Petersburg School Board approved a budget for fiscal year 2021 at a regular meeting Tuesday night. As Angela Denning reports, the budget includes some wiggle room for the coronavirus and other unknowns.
This year has been anything but a normal school year for most districts in the state. In Petersburg, students have been joining virtual classrooms from home and school lunches have been delivered around town.
The district’s budget reflects those changes, says Superintendent Erica Kludt-Painter.
“In some areas we’re spending more and then in other areas we’re spending less,” she said.
For example, the district has spent less on its substitute teachers but more on technology. All in all, Kludt-Painter says the school district’s budget is solid.
“It’s interesting, with all the uncertainty and just the craziness of these last few months and even looking at the uncertainty of next year, honestly, we’re ending up rolling over a pretty stable budget,” Kludt-Painter said.
There is approximately $8.7 million dollars in expenditures and $8.8 million in revenues.
Finance Director Karen Morrison gave a power point presentation to the board.
“It’s very strategic that we’re planning to conserve as much funds as we can,” she said.
The budget is projected for 470 enrolled students, which is a slight increase from the past year. The figures include salaries for 41 certified teachers, 34 paraprofessionals, and 7 exempt positions.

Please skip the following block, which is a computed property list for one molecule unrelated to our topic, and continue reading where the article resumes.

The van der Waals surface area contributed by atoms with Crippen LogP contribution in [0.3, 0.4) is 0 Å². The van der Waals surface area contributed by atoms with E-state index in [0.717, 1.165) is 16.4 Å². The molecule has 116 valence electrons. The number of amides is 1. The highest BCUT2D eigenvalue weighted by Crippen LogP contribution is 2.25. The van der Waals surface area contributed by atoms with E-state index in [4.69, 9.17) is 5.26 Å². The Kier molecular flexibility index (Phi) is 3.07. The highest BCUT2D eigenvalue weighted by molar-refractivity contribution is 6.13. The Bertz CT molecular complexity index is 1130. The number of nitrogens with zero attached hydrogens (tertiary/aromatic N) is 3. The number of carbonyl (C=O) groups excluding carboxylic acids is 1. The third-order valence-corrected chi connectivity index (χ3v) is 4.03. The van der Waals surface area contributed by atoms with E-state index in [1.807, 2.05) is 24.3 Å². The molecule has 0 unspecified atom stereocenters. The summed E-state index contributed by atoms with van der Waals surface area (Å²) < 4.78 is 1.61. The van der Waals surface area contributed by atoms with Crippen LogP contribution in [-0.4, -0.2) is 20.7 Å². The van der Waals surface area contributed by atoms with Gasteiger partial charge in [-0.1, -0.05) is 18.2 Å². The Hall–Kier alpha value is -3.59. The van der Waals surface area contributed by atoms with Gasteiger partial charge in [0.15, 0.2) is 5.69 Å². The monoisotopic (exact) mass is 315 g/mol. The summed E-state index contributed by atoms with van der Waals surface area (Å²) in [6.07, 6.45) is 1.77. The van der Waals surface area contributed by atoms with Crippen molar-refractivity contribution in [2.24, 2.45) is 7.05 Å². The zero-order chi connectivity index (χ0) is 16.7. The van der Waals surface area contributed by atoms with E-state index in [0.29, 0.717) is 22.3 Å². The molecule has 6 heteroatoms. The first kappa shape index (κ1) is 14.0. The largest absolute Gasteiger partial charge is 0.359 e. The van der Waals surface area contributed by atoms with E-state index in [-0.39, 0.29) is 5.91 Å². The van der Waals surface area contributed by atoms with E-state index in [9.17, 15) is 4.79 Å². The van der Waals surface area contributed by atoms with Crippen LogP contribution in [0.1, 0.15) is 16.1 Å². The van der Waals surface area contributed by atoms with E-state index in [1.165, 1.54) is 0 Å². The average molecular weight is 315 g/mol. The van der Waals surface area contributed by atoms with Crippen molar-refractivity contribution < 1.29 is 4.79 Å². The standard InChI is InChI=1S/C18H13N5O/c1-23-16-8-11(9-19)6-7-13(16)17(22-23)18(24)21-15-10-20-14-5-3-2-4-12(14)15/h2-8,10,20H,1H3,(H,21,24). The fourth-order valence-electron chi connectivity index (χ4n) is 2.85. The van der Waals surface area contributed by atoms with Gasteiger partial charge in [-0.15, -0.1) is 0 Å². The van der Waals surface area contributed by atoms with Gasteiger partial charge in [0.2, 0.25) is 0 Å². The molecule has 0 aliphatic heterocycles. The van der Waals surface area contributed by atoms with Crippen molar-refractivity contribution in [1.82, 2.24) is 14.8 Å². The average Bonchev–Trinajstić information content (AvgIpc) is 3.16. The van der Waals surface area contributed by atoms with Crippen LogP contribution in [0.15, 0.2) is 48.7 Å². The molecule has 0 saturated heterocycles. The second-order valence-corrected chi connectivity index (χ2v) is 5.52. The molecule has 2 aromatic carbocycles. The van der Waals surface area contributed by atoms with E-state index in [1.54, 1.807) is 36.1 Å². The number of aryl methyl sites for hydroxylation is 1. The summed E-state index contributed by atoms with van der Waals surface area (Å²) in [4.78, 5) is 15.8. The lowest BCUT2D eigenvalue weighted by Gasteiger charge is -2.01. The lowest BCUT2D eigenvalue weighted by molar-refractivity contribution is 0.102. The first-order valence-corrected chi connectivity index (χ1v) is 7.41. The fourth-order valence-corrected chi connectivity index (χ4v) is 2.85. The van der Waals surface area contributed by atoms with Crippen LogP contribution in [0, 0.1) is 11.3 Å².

Morrison called the budget fiscally conservative.
“Currently, this proposed budget has our revenues exceeding our expenditures by $105,000 and this is intentional because there are so many unknowns,” she said. “So, we put in a little cushion just to help, hopefully, deal with any unknowns that we’re not currently anticipating because we just don’t know what it’s going to be like.”
Petersburg is getting $142,000 from the CARES ACT, federal funding that’s coming through the State. The spending of it has to be directly related to responding to the coronavirus. The district has used some of the money on technology to purchase Chrome Books for the elementary students for their distance learning. The district is looking to extend the meals program throughout the summer and to offer a limited summer school program with transportation.
Overall, 81 percent of the school district expenditures is for salary and benefits for staff.
The district is expecting to receive $1.8 million from the borough, which is 20 percent of its overall budget. That’s the same amount the district has received from the borough for several years.
The district’s budget hasn’t cut any activities money for next year in the case that those activities start as usual in the fall.
Kludt-Painter says the district wants to stay ahead on money going into next year because there will likely be some unexpected costs.
“We may be spending more on buses, for example,” she said. “We’re probably going to end up utilizing some busing this summer, looking at some different STEM [science, technology, engineering and mathematics] and STEAM [science, technology, engineering, art and mathematics] and reading summer programs. We’re looking at some creative ways to have kids potentially in some small groups and maybe doing some busing with that too. So, lots of different schedules; different things to think about.”
The school board passed the fiscal year 2021 budget unanimously.